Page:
WASHINGTON -- Regardless of who wins the presidential election in November or what compromises Congress strikes in the lame-duck session to keep the economy from automatic tax increases and spending cuts, 160 million American wage earners will probably see their tax bills jump after Jan. 1.
That is when the temporary payroll tax holiday comes to an end. Its expiration means less income in families' pocketbooks -- the tax increase would be about $95 billion in 2013 alone -- at a time when the economy is little better than it was when the White House reached a deal on the tax break last year.
Independent analysts believe that the expiration of the tax cut could shave as much as a percentage point off economic output in 2013, and cost the economy as many as 1 million jobs. That is because the typical American family had $1,000 in additional income from the lower tax.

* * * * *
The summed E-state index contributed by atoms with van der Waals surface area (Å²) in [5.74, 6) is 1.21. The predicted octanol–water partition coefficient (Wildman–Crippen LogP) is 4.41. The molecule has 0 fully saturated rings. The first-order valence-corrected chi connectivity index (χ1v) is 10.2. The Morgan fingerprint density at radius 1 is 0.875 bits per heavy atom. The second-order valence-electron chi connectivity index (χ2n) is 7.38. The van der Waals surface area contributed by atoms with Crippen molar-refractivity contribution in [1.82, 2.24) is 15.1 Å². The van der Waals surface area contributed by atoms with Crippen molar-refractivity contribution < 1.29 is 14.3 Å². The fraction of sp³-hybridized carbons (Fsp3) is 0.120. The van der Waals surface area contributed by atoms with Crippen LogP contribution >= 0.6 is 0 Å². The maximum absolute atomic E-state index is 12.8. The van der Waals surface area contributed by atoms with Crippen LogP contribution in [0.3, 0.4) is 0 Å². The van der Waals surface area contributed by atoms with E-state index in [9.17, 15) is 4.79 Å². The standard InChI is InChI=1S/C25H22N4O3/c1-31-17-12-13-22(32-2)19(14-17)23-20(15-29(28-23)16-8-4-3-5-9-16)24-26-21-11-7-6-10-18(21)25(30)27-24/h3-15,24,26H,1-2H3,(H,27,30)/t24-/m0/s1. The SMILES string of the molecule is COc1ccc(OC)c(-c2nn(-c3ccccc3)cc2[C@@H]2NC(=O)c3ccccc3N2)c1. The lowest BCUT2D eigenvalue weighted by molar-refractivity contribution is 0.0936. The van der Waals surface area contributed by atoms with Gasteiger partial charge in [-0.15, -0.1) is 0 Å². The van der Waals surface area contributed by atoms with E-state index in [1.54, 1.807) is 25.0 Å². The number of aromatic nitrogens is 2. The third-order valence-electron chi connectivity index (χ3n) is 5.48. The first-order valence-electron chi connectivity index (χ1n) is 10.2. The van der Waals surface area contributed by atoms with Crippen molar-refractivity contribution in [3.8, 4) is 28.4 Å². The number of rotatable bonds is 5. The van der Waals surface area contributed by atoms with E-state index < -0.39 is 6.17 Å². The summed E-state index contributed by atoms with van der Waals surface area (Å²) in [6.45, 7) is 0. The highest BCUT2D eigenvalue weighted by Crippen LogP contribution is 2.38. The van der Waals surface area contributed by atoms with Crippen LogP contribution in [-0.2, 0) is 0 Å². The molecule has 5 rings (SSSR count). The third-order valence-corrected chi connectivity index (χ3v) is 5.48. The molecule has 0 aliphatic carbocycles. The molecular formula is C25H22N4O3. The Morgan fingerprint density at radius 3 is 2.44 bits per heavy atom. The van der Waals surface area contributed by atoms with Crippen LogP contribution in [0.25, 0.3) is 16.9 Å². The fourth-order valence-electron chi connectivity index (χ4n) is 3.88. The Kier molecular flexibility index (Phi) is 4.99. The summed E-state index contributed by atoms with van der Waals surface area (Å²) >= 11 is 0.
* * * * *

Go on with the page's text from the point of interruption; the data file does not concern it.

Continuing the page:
But there is still little desire to make an extension part of the negotiations to avert the huge tax increases and across-the-board spending cuts, known as the fiscal cliff, that will start in January without a deal. For example, without any action, the Bush-era tax cuts will expire and the military and other domestic spending programs will be reduced.
"This has to be a temporary tax cut," said Timothy F. Geithner, the Treasury secretary, testifying before the Senate Budget Committee this year and voicing the view of many in the White House and on Capitol Hill. "I don't see any reason to consider supporting its extension."
There are two main reasons for the lack of support. First, Democrats and Republicans would rather focus on the broader political and economic issue of the fate of the Bush-era income tax cuts. These cuts are deeply entrenched in the tax code and central to the budget battle.
Second, independent economists say the economy could shoulder the payroll tax increase without undue harm.
Still, expiration of the payroll tax cut will increase the taxes of millions of middle-class families.